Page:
- Track wayland-server timers in user-space to prevent creating too
      many FDs
    - Add wl_global_remove, a new function to mitigate race conditions with
      globals
    
    Thanks to all contributors!
    
    Full commit history below.
    
    Antonio Borneo (1):
          log: remove "%m" from format strings by using strerror(errno)
    
    Daniel Stone (2):
          build/doc: Ensure destination dir exists despite VPATH
          display-test: Remove unused variables
    
    Drew DeVault (3):
          Document unusual wl_registry.bind new_id behavior
          Add .editorconfig
          Improve description of wl_surface
    
    Emmanuel Gil Peyrot (2):
          cursor: Use memfd_create() when available
          wayland-shm: Don’t set SIGBUS handlers on unshrinkable fd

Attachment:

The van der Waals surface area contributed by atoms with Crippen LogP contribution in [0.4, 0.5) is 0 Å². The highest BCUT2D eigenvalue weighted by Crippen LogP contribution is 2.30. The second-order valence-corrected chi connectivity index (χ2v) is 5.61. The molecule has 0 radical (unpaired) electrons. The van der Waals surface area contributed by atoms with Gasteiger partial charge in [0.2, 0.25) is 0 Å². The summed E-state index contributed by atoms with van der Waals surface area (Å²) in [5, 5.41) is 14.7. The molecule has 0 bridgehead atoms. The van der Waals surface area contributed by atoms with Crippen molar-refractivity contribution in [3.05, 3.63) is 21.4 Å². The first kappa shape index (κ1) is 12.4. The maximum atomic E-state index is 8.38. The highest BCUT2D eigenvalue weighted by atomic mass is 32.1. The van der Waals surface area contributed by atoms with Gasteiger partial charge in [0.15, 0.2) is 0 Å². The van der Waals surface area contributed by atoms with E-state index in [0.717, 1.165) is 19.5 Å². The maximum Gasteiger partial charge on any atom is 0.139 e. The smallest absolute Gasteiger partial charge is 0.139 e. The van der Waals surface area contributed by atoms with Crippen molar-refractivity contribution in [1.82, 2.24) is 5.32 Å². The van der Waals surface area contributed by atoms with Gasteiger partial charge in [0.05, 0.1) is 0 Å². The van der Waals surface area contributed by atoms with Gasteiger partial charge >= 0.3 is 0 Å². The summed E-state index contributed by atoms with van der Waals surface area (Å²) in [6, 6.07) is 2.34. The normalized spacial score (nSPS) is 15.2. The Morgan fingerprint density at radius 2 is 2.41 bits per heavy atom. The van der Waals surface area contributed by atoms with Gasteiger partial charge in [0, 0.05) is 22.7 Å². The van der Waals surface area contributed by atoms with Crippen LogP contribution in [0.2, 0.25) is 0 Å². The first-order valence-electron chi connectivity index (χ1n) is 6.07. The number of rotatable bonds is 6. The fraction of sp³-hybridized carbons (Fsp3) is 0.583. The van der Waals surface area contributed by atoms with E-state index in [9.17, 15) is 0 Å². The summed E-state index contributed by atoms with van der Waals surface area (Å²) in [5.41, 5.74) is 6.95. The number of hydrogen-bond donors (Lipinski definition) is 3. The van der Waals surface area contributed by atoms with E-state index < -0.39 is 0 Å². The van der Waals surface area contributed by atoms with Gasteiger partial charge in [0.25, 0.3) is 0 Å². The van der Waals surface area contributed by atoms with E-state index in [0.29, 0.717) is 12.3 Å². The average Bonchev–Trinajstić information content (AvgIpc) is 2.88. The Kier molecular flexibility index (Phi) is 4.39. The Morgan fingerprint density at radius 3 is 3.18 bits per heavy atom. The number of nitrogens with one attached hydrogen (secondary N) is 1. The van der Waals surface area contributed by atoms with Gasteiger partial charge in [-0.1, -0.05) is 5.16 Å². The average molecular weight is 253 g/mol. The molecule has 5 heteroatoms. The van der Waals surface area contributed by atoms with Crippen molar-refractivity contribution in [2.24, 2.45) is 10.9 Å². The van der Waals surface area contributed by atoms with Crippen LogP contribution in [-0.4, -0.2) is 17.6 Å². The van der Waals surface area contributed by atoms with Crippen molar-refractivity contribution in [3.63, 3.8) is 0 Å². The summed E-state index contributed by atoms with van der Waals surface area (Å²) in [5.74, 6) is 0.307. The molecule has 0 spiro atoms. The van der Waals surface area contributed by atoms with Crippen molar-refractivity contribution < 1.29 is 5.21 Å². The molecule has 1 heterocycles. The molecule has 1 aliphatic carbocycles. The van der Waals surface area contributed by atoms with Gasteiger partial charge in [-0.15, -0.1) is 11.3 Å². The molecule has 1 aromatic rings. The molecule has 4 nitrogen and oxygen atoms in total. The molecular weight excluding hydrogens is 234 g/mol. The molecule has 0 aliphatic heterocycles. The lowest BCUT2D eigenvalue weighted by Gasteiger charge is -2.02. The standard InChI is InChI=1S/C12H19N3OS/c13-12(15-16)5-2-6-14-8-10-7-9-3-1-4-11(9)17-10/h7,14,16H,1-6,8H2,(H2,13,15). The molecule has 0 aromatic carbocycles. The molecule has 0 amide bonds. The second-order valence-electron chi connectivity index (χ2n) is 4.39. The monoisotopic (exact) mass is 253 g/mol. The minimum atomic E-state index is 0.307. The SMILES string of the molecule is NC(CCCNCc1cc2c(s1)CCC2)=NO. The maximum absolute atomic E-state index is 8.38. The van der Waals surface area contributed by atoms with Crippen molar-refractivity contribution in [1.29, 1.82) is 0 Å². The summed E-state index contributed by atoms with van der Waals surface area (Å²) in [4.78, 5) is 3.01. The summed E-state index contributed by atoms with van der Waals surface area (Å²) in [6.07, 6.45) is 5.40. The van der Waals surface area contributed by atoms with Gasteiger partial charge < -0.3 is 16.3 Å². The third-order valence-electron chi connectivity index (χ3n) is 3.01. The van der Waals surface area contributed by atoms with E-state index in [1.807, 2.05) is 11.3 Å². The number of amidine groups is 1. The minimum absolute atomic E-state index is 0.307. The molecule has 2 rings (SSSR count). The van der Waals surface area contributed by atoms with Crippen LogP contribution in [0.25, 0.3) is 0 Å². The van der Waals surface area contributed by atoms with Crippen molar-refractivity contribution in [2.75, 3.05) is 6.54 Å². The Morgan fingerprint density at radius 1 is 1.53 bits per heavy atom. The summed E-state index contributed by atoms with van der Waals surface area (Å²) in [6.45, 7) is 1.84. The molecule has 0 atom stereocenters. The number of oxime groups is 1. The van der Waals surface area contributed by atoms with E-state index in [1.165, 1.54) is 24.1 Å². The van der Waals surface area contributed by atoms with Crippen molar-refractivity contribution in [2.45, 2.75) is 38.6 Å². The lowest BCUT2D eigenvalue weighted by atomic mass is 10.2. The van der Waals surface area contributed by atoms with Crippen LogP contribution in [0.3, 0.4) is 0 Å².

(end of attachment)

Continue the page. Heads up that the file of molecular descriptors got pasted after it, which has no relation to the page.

Emmanuele Bassi (2):
          Support running tests from different build directories
          Add Meson build
    
    Harish Krupo (2):
          docs: Abort configure if docbook-xsl package is missing
          wayland.xml: document invalid_finish error in wl_data_offer.finish
    
    Jiayuan Ren (1):
          adding O_RDWR flag in the open()
    
    Jonas Ådahl (1):
          proxy: Add API to tag proxy objects
    
    Joshua Watt (2):
          scanner: Add configure check for strndup
          Move wl_priv_signal to wayland-server-private.h
    
    Leonid Bobrov (1):
          configure: detect libdl and librt
    
    Liu Wenlong (1):
          server: Fix fake "Address already in use" error
    
    Manuel Stoeckl (13):
          scanner: error when element names will not compile
          tests: Verify that wayland_scanner can catch bad identifiers
          protocol: clarify wl_display.delete_id description
          connection: do not abort when dup(fd) fails
          client: Ignore new requests if display has a fatal error
          client: Don't abort when sending a request fails
          tests: Test that send overflow doesn't abort
          tests: Fix race condition in send overflow test